The CO2 will probably diffuse quite well through your diffuser. The biggest issue is the location of the diffuser outflow.
If it's near the surface, all those CO2 bubbles will move to the surface quickly, resulting in a waste of CO2 and poor
distribution down into your tank. Ideally, you want the CO2 bubbling/diffusing near the substrate to provide the
maximum amount of contact time for the CO2 to diffuse into the water column. A CO2-specific diffuser will give you
much finer bubbles than an airstone or your diffuser, increasing CO2 diffusion into the water.
The next issue is current flow. You want a good bit of current in the tank to distribute the CO2. I've had my best
luck in a tank using CO2 with an absurdly high amount of water circulation (there were no fish in the tank, so a strong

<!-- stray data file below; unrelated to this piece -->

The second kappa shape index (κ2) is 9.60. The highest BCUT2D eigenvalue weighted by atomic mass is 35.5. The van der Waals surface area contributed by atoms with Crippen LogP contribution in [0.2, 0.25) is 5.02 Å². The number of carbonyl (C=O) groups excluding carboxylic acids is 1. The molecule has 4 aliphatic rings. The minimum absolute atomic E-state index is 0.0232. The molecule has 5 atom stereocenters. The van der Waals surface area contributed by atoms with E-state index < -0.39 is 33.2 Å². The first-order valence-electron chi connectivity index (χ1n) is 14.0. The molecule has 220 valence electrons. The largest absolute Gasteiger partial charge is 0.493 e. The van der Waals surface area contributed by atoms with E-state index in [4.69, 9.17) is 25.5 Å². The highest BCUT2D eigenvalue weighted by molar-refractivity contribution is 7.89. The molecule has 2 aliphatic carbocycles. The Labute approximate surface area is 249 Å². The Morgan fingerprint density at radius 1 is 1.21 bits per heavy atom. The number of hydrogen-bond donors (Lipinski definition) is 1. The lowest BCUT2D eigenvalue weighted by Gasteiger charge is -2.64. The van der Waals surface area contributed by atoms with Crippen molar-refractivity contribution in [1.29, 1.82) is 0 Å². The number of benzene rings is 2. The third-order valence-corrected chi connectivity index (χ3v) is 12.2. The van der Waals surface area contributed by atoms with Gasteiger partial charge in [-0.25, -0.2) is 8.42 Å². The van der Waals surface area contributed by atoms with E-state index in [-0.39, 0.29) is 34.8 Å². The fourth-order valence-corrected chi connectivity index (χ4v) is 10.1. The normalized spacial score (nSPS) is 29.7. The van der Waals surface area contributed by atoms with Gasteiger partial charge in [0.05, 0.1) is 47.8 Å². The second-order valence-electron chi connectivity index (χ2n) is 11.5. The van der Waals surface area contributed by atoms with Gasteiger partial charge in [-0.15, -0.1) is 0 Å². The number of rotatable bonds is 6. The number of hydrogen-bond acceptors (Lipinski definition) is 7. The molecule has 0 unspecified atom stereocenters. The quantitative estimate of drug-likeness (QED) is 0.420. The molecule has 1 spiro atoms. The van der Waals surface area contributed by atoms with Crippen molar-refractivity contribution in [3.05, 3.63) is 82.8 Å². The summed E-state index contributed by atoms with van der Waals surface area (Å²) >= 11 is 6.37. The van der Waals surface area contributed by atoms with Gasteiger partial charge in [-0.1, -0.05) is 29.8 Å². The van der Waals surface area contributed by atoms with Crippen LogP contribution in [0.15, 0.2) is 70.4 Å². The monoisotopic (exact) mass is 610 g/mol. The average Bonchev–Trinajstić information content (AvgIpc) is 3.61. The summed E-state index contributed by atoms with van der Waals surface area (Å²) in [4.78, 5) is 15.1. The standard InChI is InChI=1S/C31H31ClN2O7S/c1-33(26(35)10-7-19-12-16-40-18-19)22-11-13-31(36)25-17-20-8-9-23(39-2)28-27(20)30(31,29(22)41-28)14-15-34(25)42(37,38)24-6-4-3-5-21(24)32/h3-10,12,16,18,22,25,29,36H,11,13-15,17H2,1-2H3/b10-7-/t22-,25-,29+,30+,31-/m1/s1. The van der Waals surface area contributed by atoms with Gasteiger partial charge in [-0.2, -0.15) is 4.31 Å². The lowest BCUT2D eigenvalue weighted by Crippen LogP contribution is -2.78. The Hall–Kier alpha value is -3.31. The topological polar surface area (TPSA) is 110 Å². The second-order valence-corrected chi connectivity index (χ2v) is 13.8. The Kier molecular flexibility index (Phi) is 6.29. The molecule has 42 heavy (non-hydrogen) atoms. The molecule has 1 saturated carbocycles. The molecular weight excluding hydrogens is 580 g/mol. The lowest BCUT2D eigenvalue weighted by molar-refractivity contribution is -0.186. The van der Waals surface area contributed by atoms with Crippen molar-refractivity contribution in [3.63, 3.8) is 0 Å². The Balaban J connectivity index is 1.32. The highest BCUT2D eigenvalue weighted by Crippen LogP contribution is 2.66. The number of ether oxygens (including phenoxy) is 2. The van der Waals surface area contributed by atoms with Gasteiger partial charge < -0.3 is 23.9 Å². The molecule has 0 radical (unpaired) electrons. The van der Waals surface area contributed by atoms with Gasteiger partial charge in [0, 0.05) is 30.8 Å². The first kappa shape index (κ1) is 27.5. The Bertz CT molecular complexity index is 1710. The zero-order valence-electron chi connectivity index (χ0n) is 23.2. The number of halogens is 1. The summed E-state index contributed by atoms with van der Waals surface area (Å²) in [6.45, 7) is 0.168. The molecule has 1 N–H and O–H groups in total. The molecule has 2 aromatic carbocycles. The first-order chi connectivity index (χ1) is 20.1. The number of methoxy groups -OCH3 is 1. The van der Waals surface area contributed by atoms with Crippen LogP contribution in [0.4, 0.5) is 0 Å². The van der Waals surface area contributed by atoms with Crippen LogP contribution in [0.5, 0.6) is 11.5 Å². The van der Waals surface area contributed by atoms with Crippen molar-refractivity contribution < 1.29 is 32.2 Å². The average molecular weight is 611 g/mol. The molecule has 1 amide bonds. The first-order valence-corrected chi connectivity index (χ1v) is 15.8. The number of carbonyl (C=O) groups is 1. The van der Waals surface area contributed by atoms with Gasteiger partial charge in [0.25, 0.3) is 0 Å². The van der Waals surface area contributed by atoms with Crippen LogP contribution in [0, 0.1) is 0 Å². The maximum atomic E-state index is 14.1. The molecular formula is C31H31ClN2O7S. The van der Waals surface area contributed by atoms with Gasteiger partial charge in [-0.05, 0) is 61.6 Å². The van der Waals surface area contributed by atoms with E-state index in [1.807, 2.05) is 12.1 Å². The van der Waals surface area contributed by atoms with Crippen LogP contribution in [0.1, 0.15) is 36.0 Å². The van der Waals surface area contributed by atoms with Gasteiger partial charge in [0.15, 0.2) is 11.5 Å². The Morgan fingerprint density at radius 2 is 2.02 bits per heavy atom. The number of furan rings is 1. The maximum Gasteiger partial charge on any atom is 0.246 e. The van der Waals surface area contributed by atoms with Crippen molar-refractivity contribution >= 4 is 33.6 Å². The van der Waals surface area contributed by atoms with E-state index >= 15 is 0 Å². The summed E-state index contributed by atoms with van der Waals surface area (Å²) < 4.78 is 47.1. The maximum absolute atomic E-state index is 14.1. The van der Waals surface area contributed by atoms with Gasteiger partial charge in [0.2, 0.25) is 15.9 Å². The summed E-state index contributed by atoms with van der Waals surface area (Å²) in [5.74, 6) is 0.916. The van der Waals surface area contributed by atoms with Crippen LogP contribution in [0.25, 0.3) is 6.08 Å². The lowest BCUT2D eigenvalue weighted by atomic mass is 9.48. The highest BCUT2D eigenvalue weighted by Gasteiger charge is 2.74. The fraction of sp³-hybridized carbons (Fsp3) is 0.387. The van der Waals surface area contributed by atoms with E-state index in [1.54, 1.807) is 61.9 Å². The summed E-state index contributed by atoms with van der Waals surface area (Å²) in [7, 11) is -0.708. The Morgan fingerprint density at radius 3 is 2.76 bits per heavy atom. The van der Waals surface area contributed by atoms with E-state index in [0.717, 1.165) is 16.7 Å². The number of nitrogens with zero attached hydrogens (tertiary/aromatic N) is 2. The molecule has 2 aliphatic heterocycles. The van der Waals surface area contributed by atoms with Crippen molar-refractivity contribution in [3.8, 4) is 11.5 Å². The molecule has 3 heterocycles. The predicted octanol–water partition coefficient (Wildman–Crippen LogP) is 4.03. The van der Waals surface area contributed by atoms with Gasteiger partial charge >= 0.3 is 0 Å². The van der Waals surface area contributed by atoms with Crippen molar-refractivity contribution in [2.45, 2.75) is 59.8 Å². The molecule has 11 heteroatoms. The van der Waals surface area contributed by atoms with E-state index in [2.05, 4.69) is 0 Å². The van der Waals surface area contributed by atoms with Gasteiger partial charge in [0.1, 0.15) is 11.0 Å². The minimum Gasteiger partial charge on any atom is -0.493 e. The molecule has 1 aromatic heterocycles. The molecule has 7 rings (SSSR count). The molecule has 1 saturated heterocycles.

current wasn't an issue). However, if you have too much surface disturbance, then you off-gas the CO2, lowering the
water concentration of CO2.
It's a balance. Take your time and see what works for you. Don't rush it and don't gas your fish. Make small change
in the CO2, leave it alone for a couple of days and watch the fish. If everything looks ok, then you can up the
CO2 slightly, wait, observe, repeat. Patience is the key! Remember, too-elevated CO2 will stress the fish physiologically,
so keep an eye on them.
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